On January 20 – inauguration day – the HBO news talk show Real Time with Bill Maher aired its fifteenth season premier. Unsurprisingly, Donald Trump was the topic of the hour. After Maher and his panel of pundits concluded their discussion, the host delivered an editorial monologue analyzing Trump’s electoral victory and offered a provocative comparison:
“Here on inauguration day, in the spirit of new beginnings, liberals have to stop calling Trump voters rubes and simpletons and instead reach out and feel their pain, the pain they insist we didn’t see. And there is ample evidence for that pain. Did you know that of the fourteen states with the highest painkiller prescriptions per person, they all went for Trump? Trump won eighty percent of the states that have the biggest heroin problem… So let’s stop calling Trump voters idiots and fools and call them what they are: fucking drug addicts!”
A screencapped image of a Vox article from late November, “Most Ohio and Pennsylvania counties that flipped from Obama to Trump are wracked by heroin,” levitated authoritatively over Maher’s shoulder during part of the segment and ostensibly inspired his conclusions. That article was actually reporting on new research from Kathleen Frydl, author of The Drug Wars in America, 1940-1973, and more recently “The Oxy Electorate,” which found that high rates of drug overdoses in a given county correlated with increased support for Trump.
Frydl’s report is striking. “In 9 of the Ohio counties that Trump successfully turned from Democrat to Republican, six log overdose rates well above the national norm. All of the Pennsylvania counties that chose Obama in 2012 and Trump in 2016 have exceptionally high overdose rates, averaging 25 people per 100,000; in none of these counties did vote totals fall.” And this phenomenon was not limited to red states: rural voters turned out for Trump in New Hampshire and New Mexico, wracked as they are by some of the highest overdose rates in the nation.
Where Maher superficially observes narcotic neophytes Jonesing for a quick fix to their political ailments, Frydl recognizes some legitimate grievances of Trump’s “oxy electorate”. The Obama administration’s modest efforts to combat drug addiction in the form of prescription “take back” events and block grants for addiction treatment made little difference in places like Brown County, Ohio, where the opioid overdose rate recently climbed to a staggering 40.2. Trump country earns similarly poor marks in rates of alcohol use, suicide, and economic mobility. The incoming president’s “Make America Great Again” slogan did not impress Brown County resident Tony Martin as much as a rhetorical question on the stump: “What have you got to lose?”
Per Frydl, these metrics “help to form a picture” of Trump’s appeal. But the public health crisis engendered by drug addiction is only suggestive and not alone explanatory. Neither does it, as Frydl writes, “undermine the convincing evidence that these voters were motivated by an ethno-nationalist appeal… Instead, it supplements it, providing a premise to help explain why a narrative of identity, place, and belonging would have such resonance among them.”
Perhaps there is one more suggestive-and-not-alone-explanatory piece to the puzzle: pain. Or, more accurately, a lack thereof.
New research suggests that the use of acetaminophen, an anti-inflammatory analgesic, may negatively impact users’ capacity for empathy. In his 2015 dissertation, “The Social Side Effects of Acetaminophen,” Dominik Mischkowski measured the responses of three groups of participants given acetaminophen or placebo in three separate experiments. One exposed them to written vignettes of pain, another exposed them to someone else’s social ostracism, and the last exposed them to predetermined successes and failures in a computer game. In his analysis, the author concluded “that the experience of physical pain is fundamentally related to the experience of empathy for the pain of other people, indicating that pharmacologically reducing responsiveness to physical pain also reduces cognitive, affective, and behavioral responsiveness to the pain of others.”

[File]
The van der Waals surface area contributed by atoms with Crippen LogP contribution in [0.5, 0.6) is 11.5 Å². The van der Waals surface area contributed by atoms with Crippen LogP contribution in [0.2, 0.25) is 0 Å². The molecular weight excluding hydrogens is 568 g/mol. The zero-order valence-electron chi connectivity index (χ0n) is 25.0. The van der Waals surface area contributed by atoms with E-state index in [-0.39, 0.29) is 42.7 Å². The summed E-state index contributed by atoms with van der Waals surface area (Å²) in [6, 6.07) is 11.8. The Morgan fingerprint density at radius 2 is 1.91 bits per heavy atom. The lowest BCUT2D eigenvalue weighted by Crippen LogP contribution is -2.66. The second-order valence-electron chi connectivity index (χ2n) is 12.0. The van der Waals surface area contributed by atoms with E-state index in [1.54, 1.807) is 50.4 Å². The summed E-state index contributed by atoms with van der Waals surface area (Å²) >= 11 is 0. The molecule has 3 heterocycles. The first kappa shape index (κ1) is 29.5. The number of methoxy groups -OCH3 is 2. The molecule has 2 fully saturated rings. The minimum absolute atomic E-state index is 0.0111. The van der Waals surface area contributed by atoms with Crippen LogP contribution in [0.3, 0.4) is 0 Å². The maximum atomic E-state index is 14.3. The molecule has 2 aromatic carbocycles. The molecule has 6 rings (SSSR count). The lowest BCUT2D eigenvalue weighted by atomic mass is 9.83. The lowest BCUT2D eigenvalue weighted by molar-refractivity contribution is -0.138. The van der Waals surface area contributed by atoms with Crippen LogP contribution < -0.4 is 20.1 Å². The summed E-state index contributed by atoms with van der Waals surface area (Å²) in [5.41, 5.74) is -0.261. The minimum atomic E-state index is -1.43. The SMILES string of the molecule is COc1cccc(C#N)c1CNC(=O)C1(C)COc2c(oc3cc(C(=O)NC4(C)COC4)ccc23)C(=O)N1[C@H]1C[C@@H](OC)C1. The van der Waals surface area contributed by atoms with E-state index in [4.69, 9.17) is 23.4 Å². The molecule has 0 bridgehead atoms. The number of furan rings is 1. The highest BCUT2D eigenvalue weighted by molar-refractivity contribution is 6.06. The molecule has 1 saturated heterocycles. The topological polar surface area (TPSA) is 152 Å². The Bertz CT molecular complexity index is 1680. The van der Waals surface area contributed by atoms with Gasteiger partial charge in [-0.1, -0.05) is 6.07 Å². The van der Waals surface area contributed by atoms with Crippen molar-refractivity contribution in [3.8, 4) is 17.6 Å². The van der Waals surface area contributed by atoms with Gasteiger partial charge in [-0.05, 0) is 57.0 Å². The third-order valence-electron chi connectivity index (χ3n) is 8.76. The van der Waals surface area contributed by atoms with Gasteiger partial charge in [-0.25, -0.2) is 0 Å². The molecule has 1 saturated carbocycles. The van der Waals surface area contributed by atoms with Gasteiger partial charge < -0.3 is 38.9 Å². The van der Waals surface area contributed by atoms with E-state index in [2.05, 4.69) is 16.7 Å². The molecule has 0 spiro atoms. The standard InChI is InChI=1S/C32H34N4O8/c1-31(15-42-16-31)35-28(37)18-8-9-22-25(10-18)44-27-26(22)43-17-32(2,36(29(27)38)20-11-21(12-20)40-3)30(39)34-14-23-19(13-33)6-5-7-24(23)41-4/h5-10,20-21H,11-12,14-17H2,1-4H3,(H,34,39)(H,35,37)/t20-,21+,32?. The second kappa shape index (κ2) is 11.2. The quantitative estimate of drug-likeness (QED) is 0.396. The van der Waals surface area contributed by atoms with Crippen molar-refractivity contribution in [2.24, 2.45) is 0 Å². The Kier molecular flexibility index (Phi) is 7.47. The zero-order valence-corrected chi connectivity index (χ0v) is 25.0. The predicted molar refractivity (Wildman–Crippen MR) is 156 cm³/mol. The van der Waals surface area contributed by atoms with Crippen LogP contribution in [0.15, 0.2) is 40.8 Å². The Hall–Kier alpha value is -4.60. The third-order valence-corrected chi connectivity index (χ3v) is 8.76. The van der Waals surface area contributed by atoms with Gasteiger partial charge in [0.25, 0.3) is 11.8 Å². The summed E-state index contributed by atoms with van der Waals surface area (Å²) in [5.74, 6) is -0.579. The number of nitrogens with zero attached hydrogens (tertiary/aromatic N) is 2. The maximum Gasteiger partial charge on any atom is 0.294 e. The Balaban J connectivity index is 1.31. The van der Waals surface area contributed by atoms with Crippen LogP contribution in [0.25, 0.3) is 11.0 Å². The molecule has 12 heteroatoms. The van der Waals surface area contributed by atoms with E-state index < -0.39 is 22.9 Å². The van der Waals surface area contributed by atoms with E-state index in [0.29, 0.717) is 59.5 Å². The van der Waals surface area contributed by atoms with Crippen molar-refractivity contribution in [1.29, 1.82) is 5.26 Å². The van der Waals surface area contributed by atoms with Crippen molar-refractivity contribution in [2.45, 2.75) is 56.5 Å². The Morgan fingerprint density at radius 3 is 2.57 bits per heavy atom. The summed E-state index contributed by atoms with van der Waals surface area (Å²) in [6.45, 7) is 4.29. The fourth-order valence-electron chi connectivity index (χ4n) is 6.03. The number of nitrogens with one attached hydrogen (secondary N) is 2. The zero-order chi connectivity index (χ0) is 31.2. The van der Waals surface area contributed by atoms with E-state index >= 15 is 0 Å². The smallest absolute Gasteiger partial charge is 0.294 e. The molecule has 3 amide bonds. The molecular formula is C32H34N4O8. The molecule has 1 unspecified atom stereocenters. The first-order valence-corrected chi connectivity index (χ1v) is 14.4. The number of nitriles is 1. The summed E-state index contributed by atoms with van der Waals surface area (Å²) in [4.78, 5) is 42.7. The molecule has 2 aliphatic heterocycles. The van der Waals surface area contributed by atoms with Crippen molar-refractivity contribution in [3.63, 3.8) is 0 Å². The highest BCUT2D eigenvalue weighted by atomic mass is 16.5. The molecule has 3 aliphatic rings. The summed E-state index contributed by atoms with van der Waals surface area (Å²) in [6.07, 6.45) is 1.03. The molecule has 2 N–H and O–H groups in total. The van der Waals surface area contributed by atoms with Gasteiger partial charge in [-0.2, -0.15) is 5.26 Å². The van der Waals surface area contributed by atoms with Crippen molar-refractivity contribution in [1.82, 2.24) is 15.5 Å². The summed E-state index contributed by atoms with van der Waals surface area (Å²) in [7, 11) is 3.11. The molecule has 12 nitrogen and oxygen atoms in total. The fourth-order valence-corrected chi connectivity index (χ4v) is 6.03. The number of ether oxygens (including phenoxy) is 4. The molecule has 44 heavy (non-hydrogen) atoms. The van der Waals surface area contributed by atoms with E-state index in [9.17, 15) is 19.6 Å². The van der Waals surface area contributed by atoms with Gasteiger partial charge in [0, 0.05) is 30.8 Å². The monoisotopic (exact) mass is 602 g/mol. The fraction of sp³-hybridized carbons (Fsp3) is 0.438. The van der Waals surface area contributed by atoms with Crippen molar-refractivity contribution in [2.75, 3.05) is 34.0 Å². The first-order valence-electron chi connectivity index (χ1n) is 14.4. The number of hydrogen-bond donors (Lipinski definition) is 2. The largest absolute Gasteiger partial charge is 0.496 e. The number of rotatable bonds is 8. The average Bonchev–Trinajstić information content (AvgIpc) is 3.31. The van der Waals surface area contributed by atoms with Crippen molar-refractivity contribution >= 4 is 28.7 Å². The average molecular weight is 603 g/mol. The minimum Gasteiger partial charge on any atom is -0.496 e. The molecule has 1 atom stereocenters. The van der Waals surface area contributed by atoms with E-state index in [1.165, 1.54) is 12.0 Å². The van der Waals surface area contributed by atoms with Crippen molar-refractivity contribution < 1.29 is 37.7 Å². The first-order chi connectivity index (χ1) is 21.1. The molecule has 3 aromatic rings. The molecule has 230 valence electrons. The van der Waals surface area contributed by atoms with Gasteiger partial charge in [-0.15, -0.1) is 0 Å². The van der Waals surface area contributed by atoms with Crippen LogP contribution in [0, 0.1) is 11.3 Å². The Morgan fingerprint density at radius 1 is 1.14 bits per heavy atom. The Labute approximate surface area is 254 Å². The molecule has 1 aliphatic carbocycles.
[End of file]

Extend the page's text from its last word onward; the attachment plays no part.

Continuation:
If Mischkowski’s findings hold true for other painkillers, they may help color in Frydl’s picture of suffering Trump supporters; namely, to explain their cognitive dissonance in the face of harms Trump proposed on the campaign trail and now executes as president.
A natural rejoinder might be that another potent, euphoric analgesic – marijuana – is used more frequently in blue states than red (save Alaska, the #1 outlier). Returning to Real Time, Maher has a theory: cultural familiarity. “We liberals invented stoned. This is common ground!” Perhaps he’s onto something. Points readers may be familiar with the pioneering work of scholars like Howard Becker and Norman Zinberg, who emphasized the social context of drug use to explain subjective drug experience. Set and setting matter. Marijuana’s modern status in pop culture evolved from an overt political statement of the Sixties-era pacifist left. Dating from the late Nineties and accelerating in the last decade, has the current, relatively new culture of opioid users simply not learned how to “manage” its high? “We get high and order a thousand-dollar Beatles lunchbox on eBay. You got high and ordered a president from Moscow.” No matter marijuana’s effects on our empathy, the public health tradeoff vis-à-vis opioids is a net positive; as of 2014, states with medicalized cannabis enjoyed 25% fewer opioid overdose deaths than those without.
I hardly need to state the importance of studying drugs on this blog, but their explanatory power may be even greater than we sometimes realize. Medication, self- or otherwise, signals a problem, perceived or actual. And it always has side effects.